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I really liked how much information about the culture and surrounding culture of Puerto Rico, about its foods, and where some of it comes from. I expected a simple cookbook and to learn a couple of new recipes, which I did, but I also got to learn more about a culture that I am a part of, which is something I appreciate it immensely.
Thank you NetGalley, Clarkson Potter & Ten Speed Press for trusting me with this.

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Beautiful writing; crisp, colorful photography; and a wealth of recipes can be found in Diasporican by Illyanna Maisonet. The rich content begs to be read, not just referenced for individual recipes. Unfortunately, the digital review copy provided does not include page numbers in the table of content, nor are the recipes linked, making the digital review copy very difficult to navigate and use as a cookbook. I'll be picking up a print copy to enjoy the book better and hope that the final digital copy is more user-friendly.

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“Diasporican” refers to the Puerto Rican diaspora. Most people connect that diaspora to New York City, Orlando and Chicago; however, Boricua cookbook author Illyanna Maisonet grew up in a rundown working-class neighborhood of Sacramento. Her recipes reflect that fusion to an extent, but that’s not my problem with this cookbook.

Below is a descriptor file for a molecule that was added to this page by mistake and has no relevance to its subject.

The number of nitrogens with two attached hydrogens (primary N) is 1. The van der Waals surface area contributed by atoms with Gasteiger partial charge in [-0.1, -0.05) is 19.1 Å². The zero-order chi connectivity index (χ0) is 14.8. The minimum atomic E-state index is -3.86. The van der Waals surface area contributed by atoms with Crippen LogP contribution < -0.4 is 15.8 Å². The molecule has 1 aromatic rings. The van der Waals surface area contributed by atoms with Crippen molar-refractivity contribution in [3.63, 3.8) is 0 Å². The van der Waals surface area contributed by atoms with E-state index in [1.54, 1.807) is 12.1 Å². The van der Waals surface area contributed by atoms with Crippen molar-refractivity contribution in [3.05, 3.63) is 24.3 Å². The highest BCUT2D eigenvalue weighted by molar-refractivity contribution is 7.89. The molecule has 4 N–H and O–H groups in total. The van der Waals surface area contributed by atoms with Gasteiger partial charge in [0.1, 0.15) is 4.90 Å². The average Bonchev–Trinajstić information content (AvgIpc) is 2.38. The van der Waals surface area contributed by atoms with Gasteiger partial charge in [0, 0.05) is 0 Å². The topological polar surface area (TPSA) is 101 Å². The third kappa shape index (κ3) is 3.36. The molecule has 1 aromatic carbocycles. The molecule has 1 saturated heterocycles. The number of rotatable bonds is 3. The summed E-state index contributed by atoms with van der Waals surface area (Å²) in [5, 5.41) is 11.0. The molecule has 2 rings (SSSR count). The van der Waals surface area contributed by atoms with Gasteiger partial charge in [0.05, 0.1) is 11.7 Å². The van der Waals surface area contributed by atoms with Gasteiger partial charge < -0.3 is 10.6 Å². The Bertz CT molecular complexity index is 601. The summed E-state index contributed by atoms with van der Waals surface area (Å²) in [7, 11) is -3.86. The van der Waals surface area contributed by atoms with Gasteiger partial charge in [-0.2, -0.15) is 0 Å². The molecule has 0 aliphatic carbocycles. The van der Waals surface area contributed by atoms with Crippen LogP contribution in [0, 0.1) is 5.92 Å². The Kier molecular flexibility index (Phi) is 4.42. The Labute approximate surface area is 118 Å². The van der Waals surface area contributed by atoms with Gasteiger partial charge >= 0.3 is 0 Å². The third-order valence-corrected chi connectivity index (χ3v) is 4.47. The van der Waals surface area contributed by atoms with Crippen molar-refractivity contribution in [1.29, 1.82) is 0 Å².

Maisonet makes Puerto Rican dishes needlessly complicated. Cuba and Puerto Rico were sister colonies (just look at their respective flags if you don’t believe me), and the two islands share very similar accents, colonial architecture, demographics and cuisines.

If you don’t live in a foodie mecca, this book may or may not be for you, as you can’t get malanga (a potato-like Caribbean tuber), rabbit, longaniza sausage, persimmons, octopus, cubanelle peppers or pineapple vinegar. If you live in the rural United States, where you can’t get rice flour, plantains or chayote — much less bacalao (salted cod) or achiote, and you’ve never even heard of yucca or quenepa — this book is definitely not for you.

Even if you can get all the ingredients (in Louisville, Ky., I can get nearly all), Maisonet complicates dishes for no reason. Wash rice twice before cooking? No thank you; I’ll use my rice cooker please. (My mother always called them “Hitachis,” which doesn’t even make them anymore from what I can discover.) Bell peppers are perfectly acceptable for cubanelles or ají dulce, and Bijol (available cheaply online) proves just as good as achiote for color and flavor. I buy my Puerto Rican sofrito at the grocery store. (Cuban sofrito is even easier to make, and I make that from scratch.) And my mother was using a pressure cooker to cook beans without presoaking when Fulgencio Batista was still the dictator of Cuba; just use your Instant Pot, okay?